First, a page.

In this FEPS Covid Response Paper #9, the authors build on the recent book “Changing political discourse in the aftermath of the 2008 crisis: the case of Italy” published by FEPS and Fondazione Gramsci, to outline the reasons for which Italy can be considered a laboratory for the rest of Europe in terms of political discourse. The southern-European country offers a unique angle to comprehend how populist parties – chiefly Salvini’s Lega and Movimento 5 Stelle – have displayed an impressive agenda-setting power, capable of re-shaping fundamental nodes of political competition.
During the last decade, European party systems have experienced a profound overhaul. The emergence of new populist parties – in both the right and left-wing side of the political spectrum, the increasing salience of new issues and the reliance on new modes of communication have radically transformed mainstream political discourse. The Covid-19 pandemic has likewise reshuffled all previous political priorities and compelled officeholders and party leaders to calibrate their political discourse accordingly.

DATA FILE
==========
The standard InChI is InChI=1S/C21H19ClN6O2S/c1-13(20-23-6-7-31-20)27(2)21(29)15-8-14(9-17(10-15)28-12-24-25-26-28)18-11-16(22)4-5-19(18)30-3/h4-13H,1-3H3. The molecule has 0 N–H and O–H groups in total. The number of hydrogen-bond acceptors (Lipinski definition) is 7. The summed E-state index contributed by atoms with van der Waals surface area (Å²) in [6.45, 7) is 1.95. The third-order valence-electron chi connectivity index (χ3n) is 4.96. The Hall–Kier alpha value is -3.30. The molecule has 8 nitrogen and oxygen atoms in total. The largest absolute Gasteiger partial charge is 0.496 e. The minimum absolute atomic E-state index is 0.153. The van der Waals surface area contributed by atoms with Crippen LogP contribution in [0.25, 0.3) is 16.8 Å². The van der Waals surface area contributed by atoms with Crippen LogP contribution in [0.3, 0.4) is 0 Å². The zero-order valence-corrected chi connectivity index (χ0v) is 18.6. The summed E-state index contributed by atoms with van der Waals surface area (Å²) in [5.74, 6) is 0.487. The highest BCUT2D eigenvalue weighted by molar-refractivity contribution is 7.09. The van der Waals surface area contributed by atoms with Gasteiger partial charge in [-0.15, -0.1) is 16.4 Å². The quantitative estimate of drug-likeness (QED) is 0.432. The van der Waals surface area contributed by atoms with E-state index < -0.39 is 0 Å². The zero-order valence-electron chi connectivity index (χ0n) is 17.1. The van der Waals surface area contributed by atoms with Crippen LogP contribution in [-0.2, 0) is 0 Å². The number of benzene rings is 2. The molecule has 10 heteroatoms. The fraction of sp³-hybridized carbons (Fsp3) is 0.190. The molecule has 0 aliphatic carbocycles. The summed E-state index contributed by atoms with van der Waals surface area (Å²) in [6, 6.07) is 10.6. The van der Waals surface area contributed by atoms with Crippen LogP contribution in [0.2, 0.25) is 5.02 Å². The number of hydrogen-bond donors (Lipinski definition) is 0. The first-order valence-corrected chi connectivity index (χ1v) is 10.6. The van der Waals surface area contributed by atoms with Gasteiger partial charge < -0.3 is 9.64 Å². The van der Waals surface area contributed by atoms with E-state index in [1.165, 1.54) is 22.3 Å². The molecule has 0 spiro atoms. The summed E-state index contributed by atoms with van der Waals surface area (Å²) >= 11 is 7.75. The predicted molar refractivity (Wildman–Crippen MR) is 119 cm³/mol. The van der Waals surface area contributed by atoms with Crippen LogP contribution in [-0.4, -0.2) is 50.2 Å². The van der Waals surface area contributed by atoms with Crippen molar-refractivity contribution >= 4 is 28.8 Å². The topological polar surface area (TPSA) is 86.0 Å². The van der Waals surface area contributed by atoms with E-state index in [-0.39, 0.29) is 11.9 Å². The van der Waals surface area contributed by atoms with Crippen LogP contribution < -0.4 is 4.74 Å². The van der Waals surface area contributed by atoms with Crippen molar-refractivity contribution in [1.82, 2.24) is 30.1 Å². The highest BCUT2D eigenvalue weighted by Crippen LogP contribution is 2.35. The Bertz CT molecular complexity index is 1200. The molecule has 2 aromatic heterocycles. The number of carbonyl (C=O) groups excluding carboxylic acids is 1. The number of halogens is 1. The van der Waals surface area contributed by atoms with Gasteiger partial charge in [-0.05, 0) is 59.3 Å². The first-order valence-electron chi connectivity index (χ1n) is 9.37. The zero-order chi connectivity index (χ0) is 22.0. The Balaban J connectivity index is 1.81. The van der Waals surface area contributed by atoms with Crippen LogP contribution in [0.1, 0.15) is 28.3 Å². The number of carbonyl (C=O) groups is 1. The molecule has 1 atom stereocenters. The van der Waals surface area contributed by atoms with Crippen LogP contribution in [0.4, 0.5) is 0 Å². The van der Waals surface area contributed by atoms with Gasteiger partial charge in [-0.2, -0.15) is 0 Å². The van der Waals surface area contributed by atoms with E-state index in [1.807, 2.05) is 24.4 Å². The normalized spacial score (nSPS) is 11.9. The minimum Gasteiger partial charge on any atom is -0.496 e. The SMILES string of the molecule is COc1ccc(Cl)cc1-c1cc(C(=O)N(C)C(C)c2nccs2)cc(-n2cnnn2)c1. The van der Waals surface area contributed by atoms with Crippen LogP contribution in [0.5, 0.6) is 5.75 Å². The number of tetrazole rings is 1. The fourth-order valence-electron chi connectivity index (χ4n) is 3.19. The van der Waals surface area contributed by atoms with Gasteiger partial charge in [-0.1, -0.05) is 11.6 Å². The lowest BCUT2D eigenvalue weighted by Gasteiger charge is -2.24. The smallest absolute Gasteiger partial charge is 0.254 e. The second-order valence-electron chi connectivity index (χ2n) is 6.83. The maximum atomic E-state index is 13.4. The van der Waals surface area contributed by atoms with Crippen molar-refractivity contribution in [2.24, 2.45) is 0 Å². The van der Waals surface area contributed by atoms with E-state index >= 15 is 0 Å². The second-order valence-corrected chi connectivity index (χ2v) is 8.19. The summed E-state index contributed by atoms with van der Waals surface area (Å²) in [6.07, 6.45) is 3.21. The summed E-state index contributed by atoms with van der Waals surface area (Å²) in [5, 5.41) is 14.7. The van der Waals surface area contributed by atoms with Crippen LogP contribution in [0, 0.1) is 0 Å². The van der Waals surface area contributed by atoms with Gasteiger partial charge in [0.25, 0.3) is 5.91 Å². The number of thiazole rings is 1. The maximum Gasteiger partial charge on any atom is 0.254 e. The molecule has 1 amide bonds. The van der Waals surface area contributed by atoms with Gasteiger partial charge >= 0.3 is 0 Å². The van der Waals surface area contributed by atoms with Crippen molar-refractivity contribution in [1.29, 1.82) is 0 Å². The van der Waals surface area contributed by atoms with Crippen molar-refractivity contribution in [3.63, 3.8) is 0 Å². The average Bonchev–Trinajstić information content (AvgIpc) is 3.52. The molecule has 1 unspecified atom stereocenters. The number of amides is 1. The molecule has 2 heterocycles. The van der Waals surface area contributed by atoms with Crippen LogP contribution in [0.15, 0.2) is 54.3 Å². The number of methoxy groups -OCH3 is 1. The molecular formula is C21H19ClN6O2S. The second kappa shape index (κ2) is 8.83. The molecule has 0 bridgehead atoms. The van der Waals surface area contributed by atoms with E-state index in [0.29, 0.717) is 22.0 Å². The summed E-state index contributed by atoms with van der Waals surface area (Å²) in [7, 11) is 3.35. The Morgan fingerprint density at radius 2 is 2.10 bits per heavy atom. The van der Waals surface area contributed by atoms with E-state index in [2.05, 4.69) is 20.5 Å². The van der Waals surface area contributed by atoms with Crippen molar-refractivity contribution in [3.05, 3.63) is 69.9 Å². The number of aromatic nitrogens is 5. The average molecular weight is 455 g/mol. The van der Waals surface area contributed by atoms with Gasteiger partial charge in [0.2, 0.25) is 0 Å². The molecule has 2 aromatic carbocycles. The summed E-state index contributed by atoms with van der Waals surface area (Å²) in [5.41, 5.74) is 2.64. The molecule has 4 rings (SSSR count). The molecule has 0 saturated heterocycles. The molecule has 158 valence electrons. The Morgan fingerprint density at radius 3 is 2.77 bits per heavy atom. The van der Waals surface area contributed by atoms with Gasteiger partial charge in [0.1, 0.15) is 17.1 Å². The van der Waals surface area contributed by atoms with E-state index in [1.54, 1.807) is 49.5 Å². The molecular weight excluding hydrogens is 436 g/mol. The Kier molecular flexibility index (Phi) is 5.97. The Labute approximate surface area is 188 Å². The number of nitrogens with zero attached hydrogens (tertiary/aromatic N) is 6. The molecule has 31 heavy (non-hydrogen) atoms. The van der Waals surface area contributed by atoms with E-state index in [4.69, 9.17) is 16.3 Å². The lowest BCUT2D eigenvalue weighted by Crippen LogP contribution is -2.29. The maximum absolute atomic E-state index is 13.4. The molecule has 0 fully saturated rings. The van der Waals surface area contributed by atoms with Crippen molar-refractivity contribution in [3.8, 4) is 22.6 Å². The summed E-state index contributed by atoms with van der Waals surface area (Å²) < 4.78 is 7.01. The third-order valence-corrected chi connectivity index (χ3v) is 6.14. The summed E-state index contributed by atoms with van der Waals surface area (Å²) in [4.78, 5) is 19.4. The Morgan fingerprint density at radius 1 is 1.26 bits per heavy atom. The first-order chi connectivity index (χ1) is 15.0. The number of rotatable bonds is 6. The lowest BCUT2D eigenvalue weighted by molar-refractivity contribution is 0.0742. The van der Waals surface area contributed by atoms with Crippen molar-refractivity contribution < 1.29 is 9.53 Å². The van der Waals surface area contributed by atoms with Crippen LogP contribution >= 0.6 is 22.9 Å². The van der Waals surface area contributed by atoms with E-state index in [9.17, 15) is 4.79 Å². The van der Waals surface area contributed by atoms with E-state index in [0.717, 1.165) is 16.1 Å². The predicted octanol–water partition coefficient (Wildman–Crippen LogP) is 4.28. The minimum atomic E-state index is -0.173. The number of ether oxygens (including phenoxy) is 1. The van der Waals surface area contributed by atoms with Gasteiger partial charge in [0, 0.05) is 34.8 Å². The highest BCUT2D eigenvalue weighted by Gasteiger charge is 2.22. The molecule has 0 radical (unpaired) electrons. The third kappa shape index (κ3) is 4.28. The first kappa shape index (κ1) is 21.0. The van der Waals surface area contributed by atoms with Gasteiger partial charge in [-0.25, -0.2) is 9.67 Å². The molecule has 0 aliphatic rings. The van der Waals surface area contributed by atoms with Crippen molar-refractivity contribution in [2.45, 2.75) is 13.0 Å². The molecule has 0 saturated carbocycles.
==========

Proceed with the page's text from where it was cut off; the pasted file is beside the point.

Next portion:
The authors present an appraisal of the discursive stance of Italy’s main political parties through three different lenses: i) representative institutions, ii) notions of citizenship and iii) foreign policy.
Crucially, this FEPS Covid Response Paper elucidates how the Covid-19 pandemic has profoundly disrupted the sovereignist and nationalist discourse of populist forces in Italy at a time when issues of health and the strengthening of the state have gained prominent importance.
The paper yields findings useful for the management of political communication by progressive forces across Europe. It offers recommendations on what Italy’s main progressive party, the Partito Democratico, should do in order to increase its ability to determine Italy’s political agenda: a better use of digital platforms, replacing neutral language with political-charged vocabulary, and the embracement of consistent frames and narratives.